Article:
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Consumers Borrow Less at Record-Setting Pace


Feds surprised by steep decline.

Americans borrowed less for a 10th consecutive month in November with total credit and borrowing on credit cards falling by the largest amounts on records going back nearly seven decades.

The dramatic declines raised new worries about whether consumers will cut back further on spending, making it harder for the economy to mount a sustained rebound.

The Federal Reserve said Friday that total borrowing dropped by $17.5 billion in November, a much bigger decline than the $5 billion decrease economists had expected.

Americans are borrowing less for a number of reasons. They remain fearful about their job prospects and they are also trying to replenish depleted investments. The government reported Friday that employers cut an additional 85,000 jobs in December, bringing total job losses to more than 8 million since the recession began in December 2007.

Even consumers who would like to increase their borrowing are finding it hard to get credit at banks. Many banks, hit by the worst financial crisis since the 1930s, have tightened lending standards. (This includes Citi (C), Chase (JPM), and Bank of America (BAC) ). While economists have worried for years about the low rate of US savings, the concern now is that consumers could derail the recovery if they start saving too much of their incomes. Consumer spending accounts for 70 percent of total economic activity.

November's $17.5 billion drop in total credit was the biggest amount in dollar terms since records began in 1943. That represents an 8.5 percent fall from the October borrowing level. That was the biggest percentage drop since total credit declined 9 percent in May 1980.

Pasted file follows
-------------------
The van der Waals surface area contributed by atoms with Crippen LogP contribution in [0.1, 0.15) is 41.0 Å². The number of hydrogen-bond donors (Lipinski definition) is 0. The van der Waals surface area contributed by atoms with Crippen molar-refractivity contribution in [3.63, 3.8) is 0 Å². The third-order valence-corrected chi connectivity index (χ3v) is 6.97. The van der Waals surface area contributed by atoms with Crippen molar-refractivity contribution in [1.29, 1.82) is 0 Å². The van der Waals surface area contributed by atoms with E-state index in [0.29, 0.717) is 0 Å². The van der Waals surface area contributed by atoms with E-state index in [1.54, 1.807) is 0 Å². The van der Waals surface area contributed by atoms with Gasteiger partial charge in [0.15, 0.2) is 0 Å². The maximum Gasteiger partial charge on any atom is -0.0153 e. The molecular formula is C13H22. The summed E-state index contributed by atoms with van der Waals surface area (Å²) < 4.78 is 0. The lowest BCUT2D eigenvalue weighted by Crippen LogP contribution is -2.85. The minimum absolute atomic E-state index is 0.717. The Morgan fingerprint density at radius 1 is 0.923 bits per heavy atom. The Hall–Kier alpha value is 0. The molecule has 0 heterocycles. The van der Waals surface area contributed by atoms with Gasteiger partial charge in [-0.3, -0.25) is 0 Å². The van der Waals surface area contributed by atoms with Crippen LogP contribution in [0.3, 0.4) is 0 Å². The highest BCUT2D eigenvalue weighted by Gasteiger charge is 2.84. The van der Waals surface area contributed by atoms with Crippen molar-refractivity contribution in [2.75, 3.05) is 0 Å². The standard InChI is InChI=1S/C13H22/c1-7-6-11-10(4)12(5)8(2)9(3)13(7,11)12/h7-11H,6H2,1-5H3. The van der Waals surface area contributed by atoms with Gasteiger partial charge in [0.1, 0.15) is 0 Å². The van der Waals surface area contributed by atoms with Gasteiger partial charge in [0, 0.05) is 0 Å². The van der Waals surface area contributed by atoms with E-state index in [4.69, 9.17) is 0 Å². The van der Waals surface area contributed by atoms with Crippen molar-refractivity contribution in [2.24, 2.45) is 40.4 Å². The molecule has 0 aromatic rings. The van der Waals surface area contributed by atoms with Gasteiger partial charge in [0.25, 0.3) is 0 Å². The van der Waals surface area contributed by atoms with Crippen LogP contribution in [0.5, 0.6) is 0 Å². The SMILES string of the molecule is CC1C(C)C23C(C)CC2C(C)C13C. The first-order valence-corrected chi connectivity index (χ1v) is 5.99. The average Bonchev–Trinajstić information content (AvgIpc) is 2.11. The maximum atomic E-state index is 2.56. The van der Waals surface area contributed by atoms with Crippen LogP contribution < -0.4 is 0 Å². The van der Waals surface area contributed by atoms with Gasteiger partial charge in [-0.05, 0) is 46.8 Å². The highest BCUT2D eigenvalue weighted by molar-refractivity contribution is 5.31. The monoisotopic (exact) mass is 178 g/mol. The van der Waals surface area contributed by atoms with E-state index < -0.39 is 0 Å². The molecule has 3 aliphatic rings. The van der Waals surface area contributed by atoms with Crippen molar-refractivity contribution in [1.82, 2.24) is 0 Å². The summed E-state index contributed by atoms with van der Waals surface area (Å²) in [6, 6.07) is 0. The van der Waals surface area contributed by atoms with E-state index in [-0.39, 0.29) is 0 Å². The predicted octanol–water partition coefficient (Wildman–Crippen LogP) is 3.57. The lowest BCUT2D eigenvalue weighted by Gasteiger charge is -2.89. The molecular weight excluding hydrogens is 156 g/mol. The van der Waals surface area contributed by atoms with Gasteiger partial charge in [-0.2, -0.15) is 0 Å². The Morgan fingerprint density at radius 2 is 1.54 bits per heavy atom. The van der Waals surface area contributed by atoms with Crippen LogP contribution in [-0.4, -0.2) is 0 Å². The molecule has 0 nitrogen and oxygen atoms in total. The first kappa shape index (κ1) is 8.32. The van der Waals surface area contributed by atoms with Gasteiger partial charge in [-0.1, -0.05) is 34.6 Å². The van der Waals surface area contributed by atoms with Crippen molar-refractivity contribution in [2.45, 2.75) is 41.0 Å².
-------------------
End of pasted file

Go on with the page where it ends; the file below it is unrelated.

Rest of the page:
The borrowing category that includes credit cards fell by $13.7 billion, an all-time record decline in dollar terms. The drop was 18.5 percent from November, the biggest decline in percentage terms since a 29.6 percent plunge in December 1974.

The Fed's credit report excludes home loans and home equity mortgages, only covering borrowing that is not secured by real estate.

The drop in overall credit for 10 straight months was a record in terms of consecutive declines, surpassing the old mark of seven straight declines set in 1943 and again in 1991.

Borrowing in the category that includes credit cards has fallen for 14 straight months, also a record.

With the string of declines, overall consumer borrowing by the Fed measure has fallen to $2.46 trillion.
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